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PUBLIC LANDS AND ENERGY DEVELOPMENT

(See also Charts 1 & 2 below)

Over the last eight years, the Federal government has greatly accelerated the rate of oil and gas leasing and drilling permits on public land. With half of the land area in the West under federal ownership, the region has been the focus of this new development rush--in particular Wyoming, Colorado and Montana—the states with the greatest oil and gas resources. Tens of millions of acres of Federal land in the west is available for energy development, including the majority of energy resources identified on public lands. Between 1999 and 2007, drilling permits for oil and gas development on public lands increased more than 361%. 1

These facts do not support the notion, posed by some, that opening more public land to energy development will bring down energy prices. Despite the already greatly accelerated rate of permitting and drilling, energy prices have continued to climb.

Wells Drilled on Federal Land in Western States 2

State

WY

CA

CO

NM

UT

MT

SD

NV

AZ

Ronald Reagan

(1981-1988)

7901

George H.W.

Bush

(1989-1992)

2541

19468

3248

3208

1883

2235

212

6879

2215

3208

665

674

42

207

28

127

4

Bill Clinton

George W. Bush

(1993-2000)

(2001-2006)

7824

15670

15348

13558

4696

6959

3844

4957

2028

3281

1729

2511

73

77

138

21

4

1

The largest statewide increase in drilling on all land (federal, state, private and tribal) also occurred in Wyoming where drilling more than doubled from fewer than 1,900 wells drilled per year under Reagan, George H.W. Bush and Clinton to more than 4,200 under George W. Bush. IHS data also showed significant increases for drilling on all land in Colorado, Montana, New Mexico and Utah (IHS 2008). New Mexico likely recorded even larger increases in drilling on both federal land and all land because wells drilled in the southeastern corner of the state in the Permian Basin were not included in the IHS data that EWG reviewed.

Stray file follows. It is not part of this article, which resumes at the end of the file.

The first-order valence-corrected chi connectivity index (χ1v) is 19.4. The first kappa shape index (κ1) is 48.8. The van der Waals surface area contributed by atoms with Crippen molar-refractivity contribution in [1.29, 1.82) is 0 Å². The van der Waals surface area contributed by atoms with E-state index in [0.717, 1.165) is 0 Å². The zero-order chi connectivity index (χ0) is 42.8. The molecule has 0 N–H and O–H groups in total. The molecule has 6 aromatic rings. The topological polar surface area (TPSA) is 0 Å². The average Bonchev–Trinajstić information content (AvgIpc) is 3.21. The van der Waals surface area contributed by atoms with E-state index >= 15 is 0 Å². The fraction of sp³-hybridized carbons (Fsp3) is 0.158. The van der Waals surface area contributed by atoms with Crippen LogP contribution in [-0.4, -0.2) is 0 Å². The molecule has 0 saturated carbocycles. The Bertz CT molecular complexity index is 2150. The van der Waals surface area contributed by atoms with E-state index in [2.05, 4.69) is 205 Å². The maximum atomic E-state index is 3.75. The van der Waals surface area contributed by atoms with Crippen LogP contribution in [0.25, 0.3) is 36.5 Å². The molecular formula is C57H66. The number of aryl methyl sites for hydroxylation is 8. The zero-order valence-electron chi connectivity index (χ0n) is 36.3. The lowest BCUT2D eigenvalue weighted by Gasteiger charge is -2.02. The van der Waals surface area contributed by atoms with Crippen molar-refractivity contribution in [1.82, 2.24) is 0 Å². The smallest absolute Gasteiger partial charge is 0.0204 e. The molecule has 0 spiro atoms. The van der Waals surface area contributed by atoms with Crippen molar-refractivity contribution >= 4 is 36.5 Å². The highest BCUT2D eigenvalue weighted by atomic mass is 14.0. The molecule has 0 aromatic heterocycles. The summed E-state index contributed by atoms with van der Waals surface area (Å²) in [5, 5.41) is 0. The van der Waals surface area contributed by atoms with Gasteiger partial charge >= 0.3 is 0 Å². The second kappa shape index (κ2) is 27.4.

Only 38% of the potential oil and 16% of the potential natural gas are excluded from leasing largely because those resources are underneath National Parks and wilderness areas with significant scenic, recreational, and wildlife values. 3

Onshore, 72% of oil and 84% of natural gas resources are either fully accessible under standard lease stipulations designed to protect lands and wildlife, or will be accessible pending the completion of land-use planning or environmental reviews. 4

Nearly 91 million acres of Federal land are currently open to leasing in the Arctic region of Alaska, including onshore and offshore lands. Oil and gas companies have leased only 11.8 million of the 91million acres. 5

Of the 47.5 million acres of on-shore federal lands that are currently being leased by oil and gas companies, only about 13 million acres are actually in production 6

Since 2004, the Bureau of Land Management has issued 28,776 permits to drill on public land yet only, 18,954 wells were actually drilled. Companies retain nearly 10,000 permits to drill that they are not using to increase domestic production

Chart 1: Gasoline and Natural Gas Prices 1981-2008

• Nearly 91 million acres of Federal land are currently open to leasing in the ArcticAccessed online July 3, 2008 and Short-Term Energy Outlook, Real Petroleum Prices. Accessed online July 3, 2008 . Environmental Working Group, Coming Up Dry, July 2008, http://www.ewg.org/reports/comingupdry NOTE: Natural gas prices are reported in residential price, and all of the prices are adjusted to 2008 dollars. " id="pdf-obj-1-18" src="pdf-obj-1-18.jpg">

Administration. Natural Gas Prices. Accessed online July 3, 2008 and Short-Term Energy Outlook, Real Petroleum Prices. Accessed online July 3, 2008. Environmental Working Group, Coming Up Dry, July 2008, http://www.ewg.org/reports/comingupdry NOTE: Natural gas prices are reported in residential price, and all of the prices are adjusted to 2008 dollars.

  • 1 Report to House Committee on Natural Resources, June 2008,

  • 4 Ibid

  • 5 Ibid

  • 6 Ibid